JEFFERSON CITY, Mo. (KMOX) – Witnesses hit the brakes on the legislature’s plan to turn Interstate 70 into a toll road at the Joint Committee on Transportation Oversight.
Ron Leone of the Missouri Petroleum Marketers patiently waited his turn to speak at Wednesday’s hearing to voice his opposition to a tollway on I-70. He was among many stakeholders who attended Wednesday’s meeting to discuss the possibility of a tollway.
Because of a funding cut to the Missouri Department of Transportation, lawmakers are discussing on how to fund the repair of I-70, an interstate that is long overdue for major repairs. One proposal to produce the necessary funds is to add a tollway along I-70 between Kansas City and St. Louis.
Ron Leone was speaking on behalf of gas stations, convenience stores and truckstops in Missouri including those located along I-70. Leone said that he acknowledges the need for a better road system, but he said he believes that a tollway is both a bad idea and bad public policy.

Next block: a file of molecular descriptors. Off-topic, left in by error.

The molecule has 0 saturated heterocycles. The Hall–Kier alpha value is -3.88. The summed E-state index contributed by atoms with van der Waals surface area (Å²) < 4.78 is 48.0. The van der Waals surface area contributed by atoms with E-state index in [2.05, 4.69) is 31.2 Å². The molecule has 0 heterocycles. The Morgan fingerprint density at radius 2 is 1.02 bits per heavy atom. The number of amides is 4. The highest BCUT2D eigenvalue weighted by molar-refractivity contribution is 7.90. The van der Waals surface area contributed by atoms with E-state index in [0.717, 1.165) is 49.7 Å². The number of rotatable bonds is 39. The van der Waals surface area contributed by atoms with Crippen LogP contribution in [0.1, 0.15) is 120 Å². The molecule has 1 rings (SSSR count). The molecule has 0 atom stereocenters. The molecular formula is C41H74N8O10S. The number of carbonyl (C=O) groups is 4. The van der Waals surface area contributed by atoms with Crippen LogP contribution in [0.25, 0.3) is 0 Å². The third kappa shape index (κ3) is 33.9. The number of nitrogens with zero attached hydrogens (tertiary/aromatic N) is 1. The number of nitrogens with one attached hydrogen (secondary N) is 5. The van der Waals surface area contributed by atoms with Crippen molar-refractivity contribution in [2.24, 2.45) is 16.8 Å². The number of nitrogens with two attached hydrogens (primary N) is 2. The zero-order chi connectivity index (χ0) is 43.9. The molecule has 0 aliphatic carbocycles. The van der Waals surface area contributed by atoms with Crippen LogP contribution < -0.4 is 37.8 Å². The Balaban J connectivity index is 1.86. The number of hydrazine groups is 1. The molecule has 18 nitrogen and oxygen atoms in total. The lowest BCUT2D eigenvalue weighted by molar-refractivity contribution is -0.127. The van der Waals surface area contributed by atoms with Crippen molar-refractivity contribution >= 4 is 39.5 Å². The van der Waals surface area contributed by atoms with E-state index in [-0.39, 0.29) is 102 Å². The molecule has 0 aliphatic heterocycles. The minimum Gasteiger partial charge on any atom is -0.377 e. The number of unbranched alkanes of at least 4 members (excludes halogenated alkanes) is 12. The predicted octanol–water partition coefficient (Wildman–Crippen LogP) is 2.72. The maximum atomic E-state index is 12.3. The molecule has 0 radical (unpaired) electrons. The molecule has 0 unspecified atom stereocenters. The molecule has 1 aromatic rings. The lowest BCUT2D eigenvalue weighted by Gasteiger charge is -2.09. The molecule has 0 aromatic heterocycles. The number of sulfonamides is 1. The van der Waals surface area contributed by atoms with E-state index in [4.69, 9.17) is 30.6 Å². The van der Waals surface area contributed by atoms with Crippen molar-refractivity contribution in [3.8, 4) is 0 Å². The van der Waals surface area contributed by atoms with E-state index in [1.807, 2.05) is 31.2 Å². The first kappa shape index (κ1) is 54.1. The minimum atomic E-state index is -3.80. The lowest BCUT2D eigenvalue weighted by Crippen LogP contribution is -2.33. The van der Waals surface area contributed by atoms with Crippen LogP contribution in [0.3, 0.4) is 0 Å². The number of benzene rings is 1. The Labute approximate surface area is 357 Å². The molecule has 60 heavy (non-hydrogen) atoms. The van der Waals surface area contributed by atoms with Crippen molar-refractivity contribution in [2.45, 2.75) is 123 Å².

“First and foremost, it must, must go to a vote of the people,” Leone said. “You can not use PPPs (public-private partnerships) as a loophole to avoid a vote of the people.”
Leone explained that a public-private partnership would allow private companies to earn a profit on public assets, something he said would be the wrong move.
“They are about profit and we need to be careful of that,” he said.
On behalf of the convenience stores Leone represents, he says he’s concerned about anything that would hinder their business. Leone said he almost dropped out of his seat when he heard the director of the Missouri Department of Transportation admit there would be at least a 10 percent change in the amount of traffic and diversion to other roads.
Leone requested that rest areas be excluded if lawmakers decide to go forward with a public-private partnership in Missouri. He described these commercialized rest areas as government-sponsored monopolies.
“It cripples all of my members that already have those companies out at the exit locations,” Leone said.
Rep. Charlie Denison, R-Springfield, encouraged Leone and other stakeholders at the meeting to stir up the conversation about how the Missouri Department of Transportation will be financed over the next few years.
“We must talk this thing out,” Rep. Denison said, “and if you could do your part we’d really appreciate it.”
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